European governments were wrestling on Monday night with the prospect of a fresh bailout for Greece a year after they committed 110 billion euros (US$156 billion) to Athens, under pressure from Washington and Beijing to calm the markets and stabilize the euro.
The meeting of the 17 eurozone finance ministers was overshadowed by the absence of IMF Managing Director Dominique Strauss-Kahn, who is facing sexual assault charges in New York. Strauss-Kahn has been a key player in the Greek drama and had been scheduled to attend Monday night’s dinner in Brussels.
The ministers — along with the 10 EU finance ministers from outside the eurozone — agreed on a 78 billion euro bailout for Portugal, the third rescue of a eurozone country in a year. They also signed off on the permanent eurozone bailout fund, the European Stability Mechanism, which is to shore up the currency from 2013.
With governments reeling from Strauss-Kahn’s arrest on charges of attempted rape, Monday night’s meeting was also the first chance for ministers to discuss who would be the next head of the IMF in Washington — the post is traditionally held by a European.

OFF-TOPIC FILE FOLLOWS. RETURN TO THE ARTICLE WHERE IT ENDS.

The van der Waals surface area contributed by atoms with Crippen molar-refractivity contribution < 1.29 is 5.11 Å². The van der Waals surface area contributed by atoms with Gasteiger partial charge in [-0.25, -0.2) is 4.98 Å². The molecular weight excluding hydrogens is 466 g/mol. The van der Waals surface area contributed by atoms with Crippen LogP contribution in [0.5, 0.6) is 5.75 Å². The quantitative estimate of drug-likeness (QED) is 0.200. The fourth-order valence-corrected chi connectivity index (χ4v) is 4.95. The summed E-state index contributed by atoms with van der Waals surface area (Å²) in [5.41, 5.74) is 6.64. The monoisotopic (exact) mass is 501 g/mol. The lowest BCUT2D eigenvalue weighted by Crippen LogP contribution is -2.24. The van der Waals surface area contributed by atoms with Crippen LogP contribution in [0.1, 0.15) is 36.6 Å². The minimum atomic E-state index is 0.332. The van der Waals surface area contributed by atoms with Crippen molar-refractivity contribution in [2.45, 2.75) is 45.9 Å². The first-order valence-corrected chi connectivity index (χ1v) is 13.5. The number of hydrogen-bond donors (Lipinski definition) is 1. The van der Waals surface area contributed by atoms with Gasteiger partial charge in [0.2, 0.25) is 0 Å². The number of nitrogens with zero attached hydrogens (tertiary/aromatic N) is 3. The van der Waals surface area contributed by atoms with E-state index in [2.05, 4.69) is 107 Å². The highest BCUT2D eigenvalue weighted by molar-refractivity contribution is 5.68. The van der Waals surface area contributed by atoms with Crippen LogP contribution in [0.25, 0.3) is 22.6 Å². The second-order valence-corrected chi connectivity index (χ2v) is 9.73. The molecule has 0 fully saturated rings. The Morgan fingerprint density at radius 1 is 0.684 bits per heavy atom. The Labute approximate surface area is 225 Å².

German Chancellor Angela Merkel was the first to say that Europe should retain its prerogative over the post, amid calls that it was time the IMF job went to someone from the emerging economies.
“We know that in the midterm, developing countries have a right to the post of IMF chief and the post of World Bank chief,” she said. “I think that in the current situation, when we have a lot of discussions about the euro, that Europe has good candidates to offer.”
During the past year, Strauss-Kahn has been a decisive advocate of the bailouts, influential in the Greek emergency through his close relationship with Greek Prime Minister George Papandreou. Merkel surprised the rest of Europe last year by insisting the IMF play a central role in the bailouts, with the fund putting up a third of the 750 billion euro rescue pot.
While Greece was expected to plead for more help last night, no decisions were expected for several weeks.
The European Commission said new “arrangements” were possible, with the options including a combination of cutting the interest rate on the bailout money, extending the repayment terms and topping up the loans by up to 60 billion euros.
However, the emphasis in Brussels and EU capitals was on first urging greater austerity on Athens.